37 Hughes, “The Completeness of McLachlan’s ‘The Emigrant,’” p. 184. [back]
38 Lawrie Todd, I, 33. [back]
39 See Bogle Corbet; or, the Emigrants (London: Henry Colburn and Richard Bentley, [1831]), I, 285. Corbet’s ship is becalmed in the Caribbean Sea. That Bogle Corbet is set in part in a “weaver’s shop” (I, 37) in Glasgow would have given it a special interest for McLachlan who was both an apprentice in a “cotton mill, probably in Paisley,. . . [and] a tailor’s apprentice in Glasgow” (DCB, XII, 661). [back]
40 Lawrie Todd, I, 33. [back]
41 See ibid., I, 35-41 and The Backwoods of Canada, p. 12. [back]
42 Hughes, “The Completeness of McLachlan’s ‘The Emigrant,’” p. 181 argues that McLachlan downplays the “nuclear family . . . in order to put an emphasis on the communal and social side of life,” the “brotherhood of man.” [back]
43 Bogle Corbet, II, 32 and 209 and III, 17 and 226. [back]
44 Ibid., III, 18 and 21. [back]
45 See ibid., III, 272-302. [back]
46 Hughes, “The Completeness of McLachlan’s ‘The Emigrant,’” p. 185. [back]
47 See Explanatory Notes, II, 55 for a pertinent passage from Sartor
. [back]
48 The Poetical Works of . . . Scott, p. 490. [back]
49 See The Poems of Tennyson, ed. Christopher Ricks (London:
Longman; New York: Norton, (1972), p. 1066: “Pass the happy news, / Blush it through the West; / Till the red man dance / By his cedar-tree,/ And the red man’s babe / Leap, beyond the sea.” [back]
50 “Biographical Sketch,” Poetical Works, p. 27. [Page lvii] [back]
51 Travels through the States of North America, and the Provinces of Upper and Lower Canada, during the Years 1795, 1796, and 1797, 4th ed. (London: John Stockdale, 1807; rpt. New York: Johnson Reprint Company, 1968), I, 195. [back]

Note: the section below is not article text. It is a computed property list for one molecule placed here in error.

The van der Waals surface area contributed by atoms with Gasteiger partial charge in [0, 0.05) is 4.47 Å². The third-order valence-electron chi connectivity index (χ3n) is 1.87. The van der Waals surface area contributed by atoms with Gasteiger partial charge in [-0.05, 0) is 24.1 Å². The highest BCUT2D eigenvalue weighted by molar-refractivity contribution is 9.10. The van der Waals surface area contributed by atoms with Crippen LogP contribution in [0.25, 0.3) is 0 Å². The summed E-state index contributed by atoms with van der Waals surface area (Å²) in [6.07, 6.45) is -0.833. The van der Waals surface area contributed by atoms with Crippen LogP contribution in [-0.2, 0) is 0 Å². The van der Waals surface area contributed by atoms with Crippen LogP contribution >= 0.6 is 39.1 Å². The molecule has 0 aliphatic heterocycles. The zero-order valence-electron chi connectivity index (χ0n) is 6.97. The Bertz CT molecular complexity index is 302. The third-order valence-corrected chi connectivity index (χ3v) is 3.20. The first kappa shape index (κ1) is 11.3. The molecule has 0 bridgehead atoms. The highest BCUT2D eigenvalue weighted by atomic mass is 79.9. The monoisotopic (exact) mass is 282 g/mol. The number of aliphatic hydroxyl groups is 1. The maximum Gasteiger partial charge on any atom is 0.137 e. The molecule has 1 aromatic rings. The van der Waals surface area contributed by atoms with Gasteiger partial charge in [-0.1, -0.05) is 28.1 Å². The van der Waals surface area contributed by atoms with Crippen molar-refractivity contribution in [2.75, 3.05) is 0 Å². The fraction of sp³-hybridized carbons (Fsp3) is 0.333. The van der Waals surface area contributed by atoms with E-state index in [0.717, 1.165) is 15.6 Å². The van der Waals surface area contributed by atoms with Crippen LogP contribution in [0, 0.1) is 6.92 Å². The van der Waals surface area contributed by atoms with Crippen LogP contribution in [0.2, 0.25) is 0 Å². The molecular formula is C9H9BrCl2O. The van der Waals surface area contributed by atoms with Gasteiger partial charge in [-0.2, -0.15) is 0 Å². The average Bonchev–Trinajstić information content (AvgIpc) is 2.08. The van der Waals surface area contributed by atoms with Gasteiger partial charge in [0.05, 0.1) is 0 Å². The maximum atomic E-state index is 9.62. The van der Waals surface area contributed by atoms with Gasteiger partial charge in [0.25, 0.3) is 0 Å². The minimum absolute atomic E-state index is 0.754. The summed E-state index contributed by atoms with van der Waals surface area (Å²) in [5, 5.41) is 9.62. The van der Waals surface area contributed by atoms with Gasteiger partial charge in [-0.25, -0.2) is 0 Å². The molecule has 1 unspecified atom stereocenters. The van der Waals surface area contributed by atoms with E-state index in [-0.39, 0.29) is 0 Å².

52 See ibid., II, 42-44. [back]
53 See “Oliver Goldsmith and The Rising Village,” Studies in Canadian Literature, 15.1 (1990), pp. 45-46. Weld’s description of the whip-poor-will is in Travels, I, 196-197. [back]
54 See The Backwoods of Canada, pp. 91 and 173 (or Explanatory Notes, III, 93-110). [back]
55 Travels, II, 313. [back]
56 Poems, ed. Samuel French Morse (1947; rpt. New York: Vintage, 1959), p. 21. [back]
57 Travels, I, 196 and II, 42. [back]
58 Evolution and Ethics, and Other Essays (New York: Appleton, 1898), p. 16. [back]
59 See J.M. Zezulka, “The Pastoral Vision in Nineteenth-Century
Canada,” Dalhousie review, 57 (Summer, 1977), 237. [back]
60 Leslie Monkman, A Native Heritage: Images of the Indian in English-Canadian Literature (Toronto: University of Toronto Press, 1981), p. 133. See Malcolm’s Katie: A Love Story, ed. D.M.R. Bentley (London: Canadian Poetry Press, 1987), p. 9: “For never had the patriarch of the herd [in the area settled by Max Gordon] / Seen . . . the plume or bow / Of the red hunter. . . .” [back]
61 Lawrie Todd, I, 188-190 and Bogle Corbet, III, 39-41. [back]
62 Lawrie Todd, II, 56. [back]
63 Bogle Corbet III, 37. [back]
64 Lawrie Todd, II, 56; but see also I, 215 for Todd’s observation that
“the first time . . . the silence of the woods . . . [did] not affect . . . [him] with sadness” was when he set out for his new and completed house. [back]
65 Ibid., III, 322. [back]
66 And, perhaps, John A. MacDonald? It is tempting to guess at other referents for the Bills and Toms of The Emigrant in pre-Confederation Canada, particularly since in “Little Mac” McLachlan seems to include himself in his “microcosm” of a new society. [back]
67 The Hymn Book of the Anglican Church of Canada and the United Church of Canada (1971), No. 283. [Page lviii] [back]
68 “The Completeness of McLachlan’s ‘The Emigrant,’” p. 179. [back]
69 Ibid. [back]
70 See Explanatory Notes, IV, 219 for fuller details of the texts possibly echoed by “‘Each for all, and all for each.’” [back]
71 See Explanatory Notes, IV, 219 for a fuller version of this speech. [back]
72 See Bogle Corbet, III, 35-36. [back]
73 The “b” rhyme (“there,” “lair,” and so on) is carried through every
stanza but the last. [back]
74 This and subsequent quotations from “Ballad Stanzas” are taken from The Poetical Works of Thomas Moore, ed. A.D. Godley (London: Humphrey Milford, 1915), p. 124. [back]
75 See Bogle Corbet, III, 4. [back]
76 See Explanatory Notes, V, 10-18. [back]
77 Bogle Corbet, III, 47. [back]